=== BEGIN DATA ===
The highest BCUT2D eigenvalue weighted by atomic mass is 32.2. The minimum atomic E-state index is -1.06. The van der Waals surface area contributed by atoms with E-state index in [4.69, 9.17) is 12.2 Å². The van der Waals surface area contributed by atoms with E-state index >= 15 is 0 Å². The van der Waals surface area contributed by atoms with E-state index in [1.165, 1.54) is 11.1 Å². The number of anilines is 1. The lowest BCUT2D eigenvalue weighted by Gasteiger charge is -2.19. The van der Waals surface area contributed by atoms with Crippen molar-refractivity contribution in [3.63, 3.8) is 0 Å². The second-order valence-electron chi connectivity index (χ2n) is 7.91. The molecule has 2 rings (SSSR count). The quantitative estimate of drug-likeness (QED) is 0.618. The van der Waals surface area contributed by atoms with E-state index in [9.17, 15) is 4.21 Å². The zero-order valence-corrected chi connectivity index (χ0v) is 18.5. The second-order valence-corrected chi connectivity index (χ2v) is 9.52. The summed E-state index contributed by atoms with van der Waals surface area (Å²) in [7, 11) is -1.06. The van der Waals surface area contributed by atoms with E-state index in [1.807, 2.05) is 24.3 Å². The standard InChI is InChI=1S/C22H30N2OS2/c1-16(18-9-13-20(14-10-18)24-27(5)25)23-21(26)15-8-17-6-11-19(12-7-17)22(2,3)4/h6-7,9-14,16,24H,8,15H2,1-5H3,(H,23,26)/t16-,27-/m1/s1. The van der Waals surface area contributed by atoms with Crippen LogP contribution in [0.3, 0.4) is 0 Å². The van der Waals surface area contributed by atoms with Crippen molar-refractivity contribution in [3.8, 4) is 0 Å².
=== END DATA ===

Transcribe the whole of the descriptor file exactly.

The highest BCUT2D eigenvalue weighted by atomic mass is 32.2. The minimum atomic E-state index is -1.06. The van der Waals surface area contributed by atoms with E-state index in [4.69, 9.17) is 12.2 Å². The van der Waals surface area contributed by atoms with E-state index >= 15 is 0 Å². The van der Waals surface area contributed by atoms with E-state index in [1.165, 1.54) is 11.1 Å². The number of anilines is 1. The lowest BCUT2D eigenvalue weighted by Gasteiger charge is -2.19. The van der Waals surface area contributed by atoms with Crippen molar-refractivity contribution in [3.63, 3.8) is 0 Å². The second-order valence-electron chi connectivity index (χ2n) is 7.91. The molecule has 2 rings (SSSR count). The quantitative estimate of drug-likeness (QED) is 0.618. The van der Waals surface area contributed by atoms with E-state index in [9.17, 15) is 4.21 Å². The zero-order valence-corrected chi connectivity index (χ0v) is 18.5. The second-order valence-corrected chi connectivity index (χ2v) is 9.52. The summed E-state index contributed by atoms with van der Waals surface area (Å²) in [7, 11) is -1.06. The van der Waals surface area contributed by atoms with E-state index in [1.807, 2.05) is 24.3 Å². The standard InChI is InChI=1S/C22H30N2OS2/c1-16(18-9-13-20(14-10-18)24-27(5)25)23-21(26)15-8-17-6-11-19(12-7-17)22(2,3)4/h6-7,9-14,16,24H,8,15H2,1-5H3,(H,23,26)/t16-,27-/m1/s1. The van der Waals surface area contributed by atoms with Crippen LogP contribution in [0.3, 0.4) is 0 Å². The van der Waals surface area contributed by atoms with Crippen molar-refractivity contribution in [3.8, 4) is 0 Å².